In recent decades, there has been mounting interest among scholars and practitioners in understanding how organizational behavior can be used to enhance the competitive advantage and performance of organizations (Griffin & Moorhead, 2009). Indeed, it has been found that some discretionary or spontaneous organizational behaviors are critical to the survival and competitiveness of the organization under their capacity to cause individuals to take actions that go above and beyond their stated job requirements (Mayfield & Taber, 2010). In light of this realization, the present paper discusses concepts, suggestions, and thoughts on the value and significance of organizational behavior to a contemporary organization.
Organizational behavior is largely concerned with investigating the impact that people, groups, and organizational structures have on the behavior within an organization, hence its scope covers the core themes of motivation, leadership behavior and power, interpersonal communication, group and team structure, learning, and job design, among others (Griffin & Moorhead, 2009). These notions are central to the competitiveness, performance, and productivity of modern organizations, thus the argument that organizational behavior is an important concept in the development of an organization’s climate that can guarantee or undercut success.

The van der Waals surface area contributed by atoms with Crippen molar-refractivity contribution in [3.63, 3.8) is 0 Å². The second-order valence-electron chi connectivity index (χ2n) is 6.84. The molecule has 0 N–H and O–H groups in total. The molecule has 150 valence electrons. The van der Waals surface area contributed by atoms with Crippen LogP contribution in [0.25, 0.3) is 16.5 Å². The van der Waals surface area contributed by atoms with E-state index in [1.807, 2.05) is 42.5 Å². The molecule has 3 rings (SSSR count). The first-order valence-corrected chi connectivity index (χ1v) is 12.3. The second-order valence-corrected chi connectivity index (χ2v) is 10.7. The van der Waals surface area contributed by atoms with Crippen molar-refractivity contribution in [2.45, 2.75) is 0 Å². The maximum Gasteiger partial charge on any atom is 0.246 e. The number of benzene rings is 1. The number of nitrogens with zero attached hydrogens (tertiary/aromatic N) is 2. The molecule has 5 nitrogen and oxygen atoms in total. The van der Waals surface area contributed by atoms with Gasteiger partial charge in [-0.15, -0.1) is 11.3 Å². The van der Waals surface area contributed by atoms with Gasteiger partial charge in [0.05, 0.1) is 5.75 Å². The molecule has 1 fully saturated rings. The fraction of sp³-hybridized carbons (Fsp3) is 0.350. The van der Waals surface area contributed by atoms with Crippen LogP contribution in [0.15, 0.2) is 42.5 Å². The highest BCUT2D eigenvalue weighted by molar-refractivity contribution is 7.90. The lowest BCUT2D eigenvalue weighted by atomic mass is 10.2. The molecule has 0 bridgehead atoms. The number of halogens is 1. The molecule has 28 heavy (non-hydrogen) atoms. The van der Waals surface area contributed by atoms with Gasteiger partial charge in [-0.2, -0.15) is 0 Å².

Because the importance of organizational behavior is predicated upon the understanding of how people, groups, and organizational structures interact and affect each other, it is suggested in the literature that a comprehensive assessment of the workplace behavior, business culture, and organizational practices generates greater insights about communication patterns and conflicts, with the view to coming up with tenable solutions to the problems facing contemporary organizations (Bandura, Johnson, & Lyon, 2014; Griffin & Moorhead, 2009).
Consequently, the value of organizational behavior within an organization is reinforced by the fact that it sometimes triggers the implementation of solution-oriented policies (e.g., reward systems, novel communication techniques, or innovative management techniques) to the problems facing the organization, hence ensuring enhanced competitiveness and performance.